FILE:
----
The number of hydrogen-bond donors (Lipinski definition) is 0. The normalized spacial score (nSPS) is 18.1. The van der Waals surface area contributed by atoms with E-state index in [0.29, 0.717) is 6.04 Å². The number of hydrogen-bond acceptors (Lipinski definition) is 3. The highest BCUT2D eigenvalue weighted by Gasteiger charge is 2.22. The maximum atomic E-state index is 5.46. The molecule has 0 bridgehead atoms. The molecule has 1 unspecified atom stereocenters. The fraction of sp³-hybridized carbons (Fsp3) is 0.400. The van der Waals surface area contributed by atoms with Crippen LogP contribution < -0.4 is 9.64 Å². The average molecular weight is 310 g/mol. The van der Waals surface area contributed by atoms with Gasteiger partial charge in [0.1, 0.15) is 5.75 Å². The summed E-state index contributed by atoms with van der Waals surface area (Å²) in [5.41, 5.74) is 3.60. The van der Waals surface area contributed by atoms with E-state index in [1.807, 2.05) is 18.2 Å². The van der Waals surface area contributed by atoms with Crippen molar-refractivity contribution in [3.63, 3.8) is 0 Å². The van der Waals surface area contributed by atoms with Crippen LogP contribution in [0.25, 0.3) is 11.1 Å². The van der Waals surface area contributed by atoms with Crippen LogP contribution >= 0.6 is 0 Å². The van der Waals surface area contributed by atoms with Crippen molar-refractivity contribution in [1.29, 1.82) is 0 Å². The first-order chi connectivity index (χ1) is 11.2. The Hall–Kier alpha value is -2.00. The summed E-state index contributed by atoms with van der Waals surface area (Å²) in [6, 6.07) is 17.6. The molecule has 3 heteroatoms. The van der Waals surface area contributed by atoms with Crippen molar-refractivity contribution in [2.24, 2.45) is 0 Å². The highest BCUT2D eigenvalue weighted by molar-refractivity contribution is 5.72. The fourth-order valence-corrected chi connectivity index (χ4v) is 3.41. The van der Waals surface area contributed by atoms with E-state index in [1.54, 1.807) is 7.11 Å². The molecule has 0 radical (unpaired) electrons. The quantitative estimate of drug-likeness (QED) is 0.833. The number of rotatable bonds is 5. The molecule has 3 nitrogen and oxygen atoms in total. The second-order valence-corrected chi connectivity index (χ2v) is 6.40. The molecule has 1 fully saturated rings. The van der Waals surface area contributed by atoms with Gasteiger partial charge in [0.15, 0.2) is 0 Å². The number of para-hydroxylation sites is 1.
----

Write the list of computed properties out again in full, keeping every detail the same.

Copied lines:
The number of hydrogen-bond donors (Lipinski definition) is 0. The normalized spacial score (nSPS) is 18.1. The van der Waals surface area contributed by atoms with E-state index in [0.29, 0.717) is 6.04 Å². The number of hydrogen-bond acceptors (Lipinski definition) is 3. The highest BCUT2D eigenvalue weighted by Gasteiger charge is 2.22. The maximum atomic E-state index is 5.46. The molecule has 0 bridgehead atoms. The molecule has 1 unspecified atom stereocenters. The fraction of sp³-hybridized carbons (Fsp3) is 0.400. The van der Waals surface area contributed by atoms with Crippen LogP contribution < -0.4 is 9.64 Å². The average molecular weight is 310 g/mol. The van der Waals surface area contributed by atoms with Gasteiger partial charge in [0.1, 0.15) is 5.75 Å². The summed E-state index contributed by atoms with van der Waals surface area (Å²) in [5.41, 5.74) is 3.60. The van der Waals surface area contributed by atoms with E-state index in [1.807, 2.05) is 18.2 Å². The van der Waals surface area contributed by atoms with Crippen molar-refractivity contribution in [3.63, 3.8) is 0 Å². The van der Waals surface area contributed by atoms with Crippen LogP contribution in [0.25, 0.3) is 11.1 Å². The van der Waals surface area contributed by atoms with Crippen LogP contribution >= 0.6 is 0 Å². The van der Waals surface area contributed by atoms with Crippen molar-refractivity contribution in [1.29, 1.82) is 0 Å². The first-order chi connectivity index (χ1) is 11.2. The Hall–Kier alpha value is -2.00. The summed E-state index contributed by atoms with van der Waals surface area (Å²) in [6, 6.07) is 17.6. The molecule has 3 heteroatoms. The van der Waals surface area contributed by atoms with Crippen molar-refractivity contribution in [2.24, 2.45) is 0 Å². The highest BCUT2D eigenvalue weighted by molar-refractivity contribution is 5.72. The fourth-order valence-corrected chi connectivity index (χ4v) is 3.41. The van der Waals surface area contributed by atoms with E-state index in [1.54, 1.807) is 7.11 Å². The molecule has 0 radical (unpaired) electrons. The quantitative estimate of drug-likeness (QED) is 0.833. The number of rotatable bonds is 5. The molecule has 3 nitrogen and oxygen atoms in total. The second-order valence-corrected chi connectivity index (χ2v) is 6.40. The molecule has 1 fully saturated rings. The van der Waals surface area contributed by atoms with Gasteiger partial charge in [0.15, 0.2) is 0 Å². The number of para-hydroxylation sites is 1.